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  13. Liam Hehir (123 comments) says:

    Pete George,

    There is a philosophical difference that I think you’re oblivious to.

    We place impediments and restrictions on the state because it’s police power is so vast compared to the power of the individual. Moreover, it’s continued existence can only be threatened by invasion or internal rebellion. Per Lord Action, power corrupts, and absolute power tends to corrupt absolutely – and there is nothing more powerful than the modern state.

    Left unchecked, the state could use its police powers to tyrannise the population. This is why we have criminal procedure, as imperfect as it inevitably is. It is a protection of the individual against the state.

    A person who shoots an intruder in self-defence – even if he or she does wrongfully – is not involved in administering the procedures of criminal justice. They are not making a formal declaration of guilt and punishment on behalf of the community.

    That might not be of any comfort to somebody who has been wrongfully shot, but it’s really not the same thing at all.

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  14. David Garrett (7,110 comments) says:

    PG: You really are a glutton for punishment aren’t you?

    Please describe how someone can be “accidentally” illegally inside your house? Someone inside your house is NOT just someone violating your privacy…they are there either to steal from you, hurt you, kill you, or all three..

    If the intruder was a policeman he would have made a whore of a noise identifying himself before busting in…don’t you watch any of the cop shows? Ever seen one where a single cop silently picks the lock and then enters the house where he/she thinks a suspect might be hiding?

    God you are a sanctimonious prat! Were you like this at school? I bet you told on the boys who did things behind the teacher’s back…come on, you did, didn’t you?

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  15. Meatloaf (195 comments) says:

    “All is fair in love and war”, and “hell hath no fury like a woman scorned”. Unfortunately those women who feel rejected, will have another avenue, to get revenge. This is something labour hasn’t thought through. Oh wait a minute, Andrew Little is a member of the law society. So if he gets his way, lawyers will be able to back the malicious liar, won’t they.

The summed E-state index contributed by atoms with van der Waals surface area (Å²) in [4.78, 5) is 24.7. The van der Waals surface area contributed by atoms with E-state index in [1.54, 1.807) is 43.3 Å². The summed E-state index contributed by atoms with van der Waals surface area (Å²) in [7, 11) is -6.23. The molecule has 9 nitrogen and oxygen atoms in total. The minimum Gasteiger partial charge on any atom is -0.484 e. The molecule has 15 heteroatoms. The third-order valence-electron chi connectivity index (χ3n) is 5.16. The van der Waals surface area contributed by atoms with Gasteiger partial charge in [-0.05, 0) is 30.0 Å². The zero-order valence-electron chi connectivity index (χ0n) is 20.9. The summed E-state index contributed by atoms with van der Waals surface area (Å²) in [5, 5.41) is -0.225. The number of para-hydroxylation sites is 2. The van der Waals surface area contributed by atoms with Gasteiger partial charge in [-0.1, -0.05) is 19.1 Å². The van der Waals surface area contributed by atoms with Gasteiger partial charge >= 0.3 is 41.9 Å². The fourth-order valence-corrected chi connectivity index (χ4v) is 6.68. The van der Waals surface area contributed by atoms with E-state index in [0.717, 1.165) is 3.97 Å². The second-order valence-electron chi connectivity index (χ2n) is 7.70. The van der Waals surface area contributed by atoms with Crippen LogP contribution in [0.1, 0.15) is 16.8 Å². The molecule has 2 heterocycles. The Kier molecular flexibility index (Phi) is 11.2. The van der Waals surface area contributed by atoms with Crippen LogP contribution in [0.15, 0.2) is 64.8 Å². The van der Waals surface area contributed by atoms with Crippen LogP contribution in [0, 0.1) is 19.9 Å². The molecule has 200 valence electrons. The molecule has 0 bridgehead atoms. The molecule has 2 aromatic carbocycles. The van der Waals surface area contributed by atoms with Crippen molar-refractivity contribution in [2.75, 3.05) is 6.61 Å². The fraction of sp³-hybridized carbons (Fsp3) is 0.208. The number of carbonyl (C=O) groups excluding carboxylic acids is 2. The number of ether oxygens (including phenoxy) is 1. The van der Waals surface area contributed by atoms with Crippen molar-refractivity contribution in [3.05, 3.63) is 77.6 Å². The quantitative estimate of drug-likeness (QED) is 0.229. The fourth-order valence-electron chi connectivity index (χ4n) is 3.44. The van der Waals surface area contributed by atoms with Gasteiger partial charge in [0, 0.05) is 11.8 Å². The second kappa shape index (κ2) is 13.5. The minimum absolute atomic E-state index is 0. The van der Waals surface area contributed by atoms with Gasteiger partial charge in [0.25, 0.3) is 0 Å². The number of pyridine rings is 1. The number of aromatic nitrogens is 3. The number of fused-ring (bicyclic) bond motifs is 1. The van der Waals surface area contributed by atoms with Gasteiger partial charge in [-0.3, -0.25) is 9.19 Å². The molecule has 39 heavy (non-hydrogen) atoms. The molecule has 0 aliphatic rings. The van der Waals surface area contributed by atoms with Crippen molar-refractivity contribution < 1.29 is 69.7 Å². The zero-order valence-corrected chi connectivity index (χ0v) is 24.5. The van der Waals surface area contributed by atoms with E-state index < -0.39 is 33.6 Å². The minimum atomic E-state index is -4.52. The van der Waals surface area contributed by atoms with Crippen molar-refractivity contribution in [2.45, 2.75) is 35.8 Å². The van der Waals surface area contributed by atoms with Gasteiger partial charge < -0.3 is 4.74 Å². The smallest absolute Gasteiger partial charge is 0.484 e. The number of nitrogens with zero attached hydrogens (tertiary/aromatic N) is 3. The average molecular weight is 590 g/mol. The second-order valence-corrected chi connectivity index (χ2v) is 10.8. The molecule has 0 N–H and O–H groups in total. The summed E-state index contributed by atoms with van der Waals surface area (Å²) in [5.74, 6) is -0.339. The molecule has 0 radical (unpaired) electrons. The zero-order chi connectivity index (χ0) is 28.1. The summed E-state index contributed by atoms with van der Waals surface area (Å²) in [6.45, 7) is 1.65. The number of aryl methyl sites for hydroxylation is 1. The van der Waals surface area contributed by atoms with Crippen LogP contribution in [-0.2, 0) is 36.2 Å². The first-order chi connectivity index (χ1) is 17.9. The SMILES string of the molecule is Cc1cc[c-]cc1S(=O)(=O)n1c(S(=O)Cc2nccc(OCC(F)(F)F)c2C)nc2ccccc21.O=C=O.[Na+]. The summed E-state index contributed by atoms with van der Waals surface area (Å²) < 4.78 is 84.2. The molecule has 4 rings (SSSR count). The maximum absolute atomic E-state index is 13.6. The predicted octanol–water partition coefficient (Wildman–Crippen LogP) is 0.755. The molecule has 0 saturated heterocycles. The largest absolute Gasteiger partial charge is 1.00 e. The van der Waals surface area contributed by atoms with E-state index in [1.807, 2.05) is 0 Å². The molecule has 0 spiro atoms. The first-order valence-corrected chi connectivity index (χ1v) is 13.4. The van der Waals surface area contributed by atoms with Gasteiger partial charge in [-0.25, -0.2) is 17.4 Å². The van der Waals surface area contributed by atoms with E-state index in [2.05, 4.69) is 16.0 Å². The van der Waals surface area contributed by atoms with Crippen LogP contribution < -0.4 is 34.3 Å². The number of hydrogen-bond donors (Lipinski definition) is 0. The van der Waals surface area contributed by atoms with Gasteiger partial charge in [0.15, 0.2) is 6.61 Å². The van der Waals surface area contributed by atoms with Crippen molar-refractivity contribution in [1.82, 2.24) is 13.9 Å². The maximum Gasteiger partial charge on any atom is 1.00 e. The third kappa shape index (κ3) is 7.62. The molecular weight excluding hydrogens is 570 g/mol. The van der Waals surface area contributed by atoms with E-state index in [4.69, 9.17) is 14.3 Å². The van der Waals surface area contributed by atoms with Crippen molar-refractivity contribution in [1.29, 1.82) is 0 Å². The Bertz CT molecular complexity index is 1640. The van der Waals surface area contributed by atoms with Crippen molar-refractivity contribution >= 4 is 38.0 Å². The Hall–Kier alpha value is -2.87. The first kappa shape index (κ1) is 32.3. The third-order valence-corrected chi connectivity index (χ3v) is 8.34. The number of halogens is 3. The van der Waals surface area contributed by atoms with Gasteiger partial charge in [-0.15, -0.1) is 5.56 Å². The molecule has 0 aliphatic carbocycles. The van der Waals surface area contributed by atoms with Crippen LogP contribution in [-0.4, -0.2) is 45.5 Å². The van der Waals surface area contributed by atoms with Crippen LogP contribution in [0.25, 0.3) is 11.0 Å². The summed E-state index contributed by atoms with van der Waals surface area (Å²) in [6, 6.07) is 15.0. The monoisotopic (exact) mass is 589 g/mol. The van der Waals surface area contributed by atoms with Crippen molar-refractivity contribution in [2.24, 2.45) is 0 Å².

So if you’ve got plenty of money, you might want to think about moving elsewhere if Labour gets in power, because they’re creating another avenue to make it easier for liars to take everything you own.

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  16. jims_whare (403 comments) says:

    The easiest way to kill this policy is by asking Labour the following:

    1 Hands up all Labour MP’s that have been sexually active in their lives? (Likely all would put their hands up)

    2 Hands up all Labour MP’s who can produce written consent obtained prior to ANY sexual encounter they have had in their lives. (Likely no hands would go up)

    Then ask them: If none of the Labour MP’s have ever obtained written consent why should they impose this on the rest of the population? (Natural consequence by reversing the burned of proof – how else can guys keep themselves safe?)

    Labour are bonkers. Solomon wrote that one of life’s greatest mysteries was the way of a man with a maid. Consent should be obtained by means of customary human mating rituals not by some leftist consent form.

    Also there are other absurdities that flow from this policy:

    Is Labour going to make the policy sexist? So only applies when the woman makes a complaint? What if the guy complains first? Do the cops charge the woman with sexual violation? What if they both lay charges against each other?

    What about same sex couplings? Who gets priority?

    Labour were smoking some happy gee gees the day they came up with this policy

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  17. Pete George (23,476 comments) says:

    DG: Please describe how someone can be “accidentally” illegally inside your house? Someone inside your house is NOT just someone violating your privacy…they are there either to steal from you, hurt you, kill you, or all three..

    You must have skipped this on the other thread:

    Ronald Westbrook, Alzheimer’s Patient, Killed After Being Mistaken For Intruder: Cops – November 28, 2013